“The numbers are just crazy,” the bureau’s Frank Scafidi said. “They’re off the charts. You have a 60 percent increase in one year over the next just from that import group that manufactures a good number of scooters.”
Scafidi believes Nevada’s new registration requirement will make a difference, in part because it will deter thieves. “They’re gonna think twice about it, because now there’s a way for someone to trace this back.”
Chuck Callaway, Metro Police director of intergovernmental services, helped shepherd the law through the Legislature. He believes it will act as a deterrent and help police nab thieves: Officers will have a reason to stop any moped without a plate, and those with plates can be run through a patrol car’s computer.
Callaway said that while he was surprised the rejection rate for moped registration might be as high as 50 percent, he knew many vehicles wouldn’t qualify. “The reality is, they’re motorcycles but they’re operating under the guise of being a moped. Registering them will help in that regard with public safety.”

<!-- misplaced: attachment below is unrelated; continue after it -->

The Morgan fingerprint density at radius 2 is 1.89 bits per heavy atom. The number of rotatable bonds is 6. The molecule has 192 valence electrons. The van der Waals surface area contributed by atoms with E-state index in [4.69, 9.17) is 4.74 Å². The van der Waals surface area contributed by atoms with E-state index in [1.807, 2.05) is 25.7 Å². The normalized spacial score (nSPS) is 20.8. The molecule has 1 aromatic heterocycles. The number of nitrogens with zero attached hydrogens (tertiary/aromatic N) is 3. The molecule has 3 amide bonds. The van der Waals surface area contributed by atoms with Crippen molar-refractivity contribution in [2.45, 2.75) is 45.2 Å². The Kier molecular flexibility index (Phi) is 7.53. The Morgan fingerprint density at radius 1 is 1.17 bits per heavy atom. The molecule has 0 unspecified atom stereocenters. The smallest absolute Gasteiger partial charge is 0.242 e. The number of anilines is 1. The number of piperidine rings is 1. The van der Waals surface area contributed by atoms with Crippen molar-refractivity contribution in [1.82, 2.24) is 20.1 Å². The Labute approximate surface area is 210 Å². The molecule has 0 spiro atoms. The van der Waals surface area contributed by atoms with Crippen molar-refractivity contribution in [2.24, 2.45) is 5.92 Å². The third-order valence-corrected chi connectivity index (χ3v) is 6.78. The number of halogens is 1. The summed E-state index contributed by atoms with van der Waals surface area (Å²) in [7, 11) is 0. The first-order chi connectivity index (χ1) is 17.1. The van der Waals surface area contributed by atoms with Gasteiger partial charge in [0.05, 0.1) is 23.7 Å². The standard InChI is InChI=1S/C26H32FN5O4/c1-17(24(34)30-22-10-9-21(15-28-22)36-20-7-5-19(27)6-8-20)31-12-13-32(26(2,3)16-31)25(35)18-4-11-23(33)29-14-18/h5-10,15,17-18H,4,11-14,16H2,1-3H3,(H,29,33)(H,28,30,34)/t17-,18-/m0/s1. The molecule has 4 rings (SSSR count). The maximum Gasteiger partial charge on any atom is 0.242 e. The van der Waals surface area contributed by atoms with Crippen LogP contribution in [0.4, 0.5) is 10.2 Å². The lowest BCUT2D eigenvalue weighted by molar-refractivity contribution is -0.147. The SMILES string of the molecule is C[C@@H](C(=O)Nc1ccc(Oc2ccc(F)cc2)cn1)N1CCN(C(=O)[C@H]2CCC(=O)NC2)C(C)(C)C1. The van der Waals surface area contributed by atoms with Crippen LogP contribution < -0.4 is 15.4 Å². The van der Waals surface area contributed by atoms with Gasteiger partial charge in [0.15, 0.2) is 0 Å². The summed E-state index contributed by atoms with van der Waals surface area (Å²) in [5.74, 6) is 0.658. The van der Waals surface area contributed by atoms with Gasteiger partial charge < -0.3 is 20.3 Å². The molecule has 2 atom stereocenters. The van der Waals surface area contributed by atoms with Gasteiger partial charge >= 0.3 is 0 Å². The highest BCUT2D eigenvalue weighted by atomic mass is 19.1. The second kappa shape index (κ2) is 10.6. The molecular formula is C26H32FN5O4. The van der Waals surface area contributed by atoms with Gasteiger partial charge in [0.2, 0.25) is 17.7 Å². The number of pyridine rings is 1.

Riders of motorcycles masquerading as mopeds can be fined for operating an unregistered motorcycle (it’s up to a judge’s discretion, but the max fine for failing to register a vehicle in Nevada is $1,000), often with additional citations for no helmet, no insurance, no plate and no motorcycle endorsement on the license.
One Metro patrol officer said he routinely cited moped riders for unlicensed motorcycles after clocking them at more than 30 mph. Many don’t realize there’s a problem, he said, until they’re stopped by a cop.
“You’d have to ask the courts what they’re going to do, but there has been a procedure for many years where, if a police officer tickets someone for doing more than 30 mph on a moped, they have to come in and register it as a motorcycle,” Malone said.
That scenario is likely to continue after the law goes into effect. However, Callaway says if the registration process appears to unfairly affect those who don’t have factory paperwork, or is causing other unforeseen problems, the 2017 Legislature could tweak the law as early as February.